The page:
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AHF employees back on the job

The Inter-Mountain photo by Haley Gordon Employees leave the AHF Products hardwood flooring plant in Beverly Monday afternoon. AHF’s union workers are back on the job and once again working without a contract, after going on strike March 13.

BEVERLY — Union employees of AHF Products hardwood flooring plant in Beverly are back at work, although no new contract has yet been reached.

The plant’s union workers went on strike on March 13 after 93% of them voted against AHF’s proposed contract renewal on Feb. 23. The Beverly plant employs approximately 500 local residents.

The workers also filed a grievance over a health and safety issue on March 13. However, the workers returned to the job two days later, on Sunday, March 15, company officials said.

The employees working in what’s referred to as the plant’s “dry shed” had complained to AHF officials and supervisors that their tennant scrubber sweeper machine was broken and was unable to remove the dirt, crushed limestone and “bird excrement” from the workplace, George Scott, the plant’s chief steward and union employee, previously told The Inter-Mountain.

AHF had the malfunctioning machine replaced on the same day the strike began, March 13, Curtis Wilkerson of Orion Strategies, the public relations firm working with AHF, told The Inter-Mountain Monday.

“They went on strike for a shift basically because it was the last shift of that week,” Wilkerson said Monday. “They claimed the reason they went on strike wasn’t the present labor negotiations, they said it was a safety issue… It was their choice to call a work stoppage on a safety issue and then immediately say that they were going back to work.”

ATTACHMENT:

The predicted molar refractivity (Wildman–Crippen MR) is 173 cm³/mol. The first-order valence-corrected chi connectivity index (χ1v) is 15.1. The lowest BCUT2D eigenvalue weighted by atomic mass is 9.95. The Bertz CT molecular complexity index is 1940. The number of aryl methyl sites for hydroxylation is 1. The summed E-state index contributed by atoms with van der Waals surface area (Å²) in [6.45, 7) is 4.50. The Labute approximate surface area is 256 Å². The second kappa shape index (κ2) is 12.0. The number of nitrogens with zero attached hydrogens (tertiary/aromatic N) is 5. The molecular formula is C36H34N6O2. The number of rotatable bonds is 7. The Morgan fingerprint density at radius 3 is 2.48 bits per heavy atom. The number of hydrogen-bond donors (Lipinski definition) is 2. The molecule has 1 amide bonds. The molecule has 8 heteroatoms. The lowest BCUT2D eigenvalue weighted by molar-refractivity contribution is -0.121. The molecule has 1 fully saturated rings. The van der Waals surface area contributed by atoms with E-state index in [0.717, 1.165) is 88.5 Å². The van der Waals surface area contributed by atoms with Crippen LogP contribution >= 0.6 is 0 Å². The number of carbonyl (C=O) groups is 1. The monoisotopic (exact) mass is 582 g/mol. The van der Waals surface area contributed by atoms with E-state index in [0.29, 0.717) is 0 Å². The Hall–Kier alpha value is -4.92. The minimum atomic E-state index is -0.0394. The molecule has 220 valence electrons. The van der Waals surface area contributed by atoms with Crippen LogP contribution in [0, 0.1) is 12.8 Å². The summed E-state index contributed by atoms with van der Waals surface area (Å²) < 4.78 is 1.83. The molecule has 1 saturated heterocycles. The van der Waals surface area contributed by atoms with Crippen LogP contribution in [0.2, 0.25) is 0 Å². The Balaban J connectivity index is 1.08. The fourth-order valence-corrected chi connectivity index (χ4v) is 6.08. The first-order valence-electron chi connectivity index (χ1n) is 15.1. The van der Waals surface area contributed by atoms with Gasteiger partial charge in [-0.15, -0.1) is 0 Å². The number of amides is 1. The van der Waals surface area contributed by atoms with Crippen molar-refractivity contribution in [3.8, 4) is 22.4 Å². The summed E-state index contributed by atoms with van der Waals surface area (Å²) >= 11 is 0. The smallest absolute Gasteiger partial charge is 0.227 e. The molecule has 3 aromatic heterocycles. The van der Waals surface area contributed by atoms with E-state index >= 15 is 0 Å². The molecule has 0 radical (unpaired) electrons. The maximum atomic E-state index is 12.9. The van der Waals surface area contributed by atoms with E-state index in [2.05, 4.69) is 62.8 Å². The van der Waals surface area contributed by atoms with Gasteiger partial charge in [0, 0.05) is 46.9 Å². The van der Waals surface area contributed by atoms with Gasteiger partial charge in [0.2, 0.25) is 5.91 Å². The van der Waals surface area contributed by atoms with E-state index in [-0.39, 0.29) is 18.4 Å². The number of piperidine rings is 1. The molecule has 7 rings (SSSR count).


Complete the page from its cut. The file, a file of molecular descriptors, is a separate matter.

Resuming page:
AHF and Teamsters Local 175 have agreed to meet again at the negotiating table on March 30-31, company officials said.

Several union officials called by The Inter-Mountain Monday to comment for this article did not respond to messages.

Extra safety precautions have been taken for the returning employees, in line with state and federal suggestions amidst the COVID-19 pandemic, AHF officials said.

“We’ve taken our cleaning crews and broken them up so they’re around the clock and they’re disinfecting our break rooms after every lunch and break,” Blaine Emery, plant manager at AHF, told The Inter-Mountain Monday.

“We’ve also told everybody that if they need to stay home because they’re symptomatic or their parents or child are symptomatic, then they’re obviously excused from work for that,” said Emery. “We don’t want anybody coming to work sick and we’ve asked them to stay home and just let us know.”

Additionally, plant employees have been working to replace the doorknobs in the building with no-touch options to reduce the spread of germs, officials said. AHF has also eliminated the practice of sharing personal protective equipment such as masks, gloves and goggles.

“Due to the number of vacancies we have because we’ve slowed down hiring right now, and just people who have stayed home for various reasons, we’re a little bit short-staffed,” Emery said Monday. “Every employer is facing the challenge right now of balancing keeping everyone as safe as possible while allowing people to still have a paycheck.”

He added the plant has seen a decline in demand for the product recently, “just like everybody right now,” due to the coronavirus pandemic’s effect on the economy.

Emery was not available for comment following Gov. Jim Justice’s announcement Monday afternoon that all non-essential businesses must close, effective Tuesday at 8 p.m.

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